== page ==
It could be one of the most talked about and costly minutes of television time -- and it's not for sale at any price. Dubbed an ``intermission'' by the network brass at the National Broadcasting Company (NBC), it's a 60-second segment of time slated for the pregame warmup leading to Super Bowl XX between the New England Patriots and the Chicago Bears. In that minute, there will be no commercials, probably just a ticking clock to give viewers a break from the proceedings.
It's all part of the super television event NBC will telecast Sunday afternoon, Jan. 26, from the New Orleans Superdome to a nationwide audience of as many as 120 million viewers via its 207 affiliated stations and millions more by satellite around the world.
The entire event starts at 3 p.m. (Eastern standard time), including a two-hour pregame show, and is expected to last some 71/2 to 8 hours. The 60-second intermission during the pregame show was announced by NBC as a refreshing timeout for viewers to get set for the thrills and excitement of the long game to follow. NBC has not disclosed exactly what it will broadcast during the intermission, but it is expected to include a ticking clock and perhaps the National Football League or NBC logo, with appropriate music.
Clock and timepiece manufacturers as well as other commercial interests have offered to supply timing mechanisms or other distractions in exchange for mention of their names. But NBC claims to have turned down all offers.
The benefits or disadvantages of this one-minute break have been hotly debated by ad pros and media experts -- particularly in terms of how it will affect the viewing of commercials during Super Bowl XX. Some see it as the ultimate hype and worth its weight in gold, because of the additional interest it has generated for the pregame show.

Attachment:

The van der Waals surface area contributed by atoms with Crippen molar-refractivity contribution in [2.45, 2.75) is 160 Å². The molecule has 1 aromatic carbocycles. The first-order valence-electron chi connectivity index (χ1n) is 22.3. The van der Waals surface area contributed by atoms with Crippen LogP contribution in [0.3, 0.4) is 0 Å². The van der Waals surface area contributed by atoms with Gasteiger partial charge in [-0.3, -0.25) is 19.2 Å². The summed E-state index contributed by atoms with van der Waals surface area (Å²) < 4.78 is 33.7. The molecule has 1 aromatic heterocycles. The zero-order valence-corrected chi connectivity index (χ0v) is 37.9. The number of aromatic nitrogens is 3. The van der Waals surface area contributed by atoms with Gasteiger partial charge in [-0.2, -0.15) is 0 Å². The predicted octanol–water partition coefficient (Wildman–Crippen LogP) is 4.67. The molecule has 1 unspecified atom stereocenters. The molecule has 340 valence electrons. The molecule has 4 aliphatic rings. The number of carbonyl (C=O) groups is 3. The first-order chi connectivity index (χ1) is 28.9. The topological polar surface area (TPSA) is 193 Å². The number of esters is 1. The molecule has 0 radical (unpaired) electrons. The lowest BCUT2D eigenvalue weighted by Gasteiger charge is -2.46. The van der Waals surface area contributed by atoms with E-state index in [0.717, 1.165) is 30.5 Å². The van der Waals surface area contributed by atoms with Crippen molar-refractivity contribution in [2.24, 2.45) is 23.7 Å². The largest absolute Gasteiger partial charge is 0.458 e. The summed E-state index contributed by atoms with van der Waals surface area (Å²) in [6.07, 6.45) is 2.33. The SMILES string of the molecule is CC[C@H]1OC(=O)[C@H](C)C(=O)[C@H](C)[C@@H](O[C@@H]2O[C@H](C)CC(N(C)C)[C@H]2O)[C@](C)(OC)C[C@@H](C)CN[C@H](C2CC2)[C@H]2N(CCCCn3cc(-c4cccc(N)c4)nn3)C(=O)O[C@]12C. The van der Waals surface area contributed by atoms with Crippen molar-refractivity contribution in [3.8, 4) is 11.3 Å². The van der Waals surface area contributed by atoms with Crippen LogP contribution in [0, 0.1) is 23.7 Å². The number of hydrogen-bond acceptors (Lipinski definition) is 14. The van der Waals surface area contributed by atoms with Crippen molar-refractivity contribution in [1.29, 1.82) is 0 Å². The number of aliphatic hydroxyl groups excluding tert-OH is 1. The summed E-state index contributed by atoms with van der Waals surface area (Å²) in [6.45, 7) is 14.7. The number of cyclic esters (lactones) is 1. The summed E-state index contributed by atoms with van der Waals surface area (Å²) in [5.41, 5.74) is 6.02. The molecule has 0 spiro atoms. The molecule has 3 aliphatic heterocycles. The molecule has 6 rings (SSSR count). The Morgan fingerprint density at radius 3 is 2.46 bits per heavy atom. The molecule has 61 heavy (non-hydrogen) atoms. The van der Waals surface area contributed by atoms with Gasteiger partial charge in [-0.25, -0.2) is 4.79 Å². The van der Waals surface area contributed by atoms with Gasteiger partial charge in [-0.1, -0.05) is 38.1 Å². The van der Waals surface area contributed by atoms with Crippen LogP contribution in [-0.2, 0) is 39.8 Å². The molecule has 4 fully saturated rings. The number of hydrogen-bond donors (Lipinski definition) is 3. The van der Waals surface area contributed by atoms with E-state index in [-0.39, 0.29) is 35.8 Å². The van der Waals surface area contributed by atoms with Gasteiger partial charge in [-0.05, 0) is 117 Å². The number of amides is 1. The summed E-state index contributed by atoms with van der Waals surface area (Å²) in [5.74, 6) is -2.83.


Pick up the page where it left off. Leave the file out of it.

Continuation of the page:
Credit for dreaming up the one-minute intermission goes to Michael Weisman, NBC Sports executive producer for Super Bowl XX. ``It's designed to give people a break and at the same time poke a little bit of fun at ourselves, the television networks, and the whole Super Bowl hype,'' Mr. Weisman says.
Whether it's a stroke of promotional genius or a costly giveaway is debatable. Not debated is NBC's success in selling the Super Bowl to advertisers at the highest prices ever -- $550,000 for a 30-second spot, or 10 percent more than last year's record-breaking million-dollar minutes. NBC reports that all 25 minutes of commercial time during the Super Bowl broadcast were sold out more than two months ago, for a gross of $27.5 million.
``There were no deals made for the game itself,'' claims Robert C. Blackmore, director of network sales at NBC-TV. For this Super Bowl, Mr. Blackmore indicated, NBC sought new advertisers rather than some of the old ones who were complaining about increased costs. The result is that more than half of the 30-second spots will be sponsored by advertisers not in 1984's Super Bowl, including Burger King, Minolta, and Nissan.
N. W. Ayer's director of programming and network negotiations, Bob Igiel, commented that the news media have greatly overblown the cost of commercial time on Super Bowl XX as an issue. ``My feelings are that for advertisers who want the exposure, the Super Bowl offers an excellent vehicle, particularly for those planning national introductions of new products.
``This year, the football audience is back and NBC can look forward to good ratings for Super Bowl XX. Although the prices of commercials are high, they still represent a reasonable value.''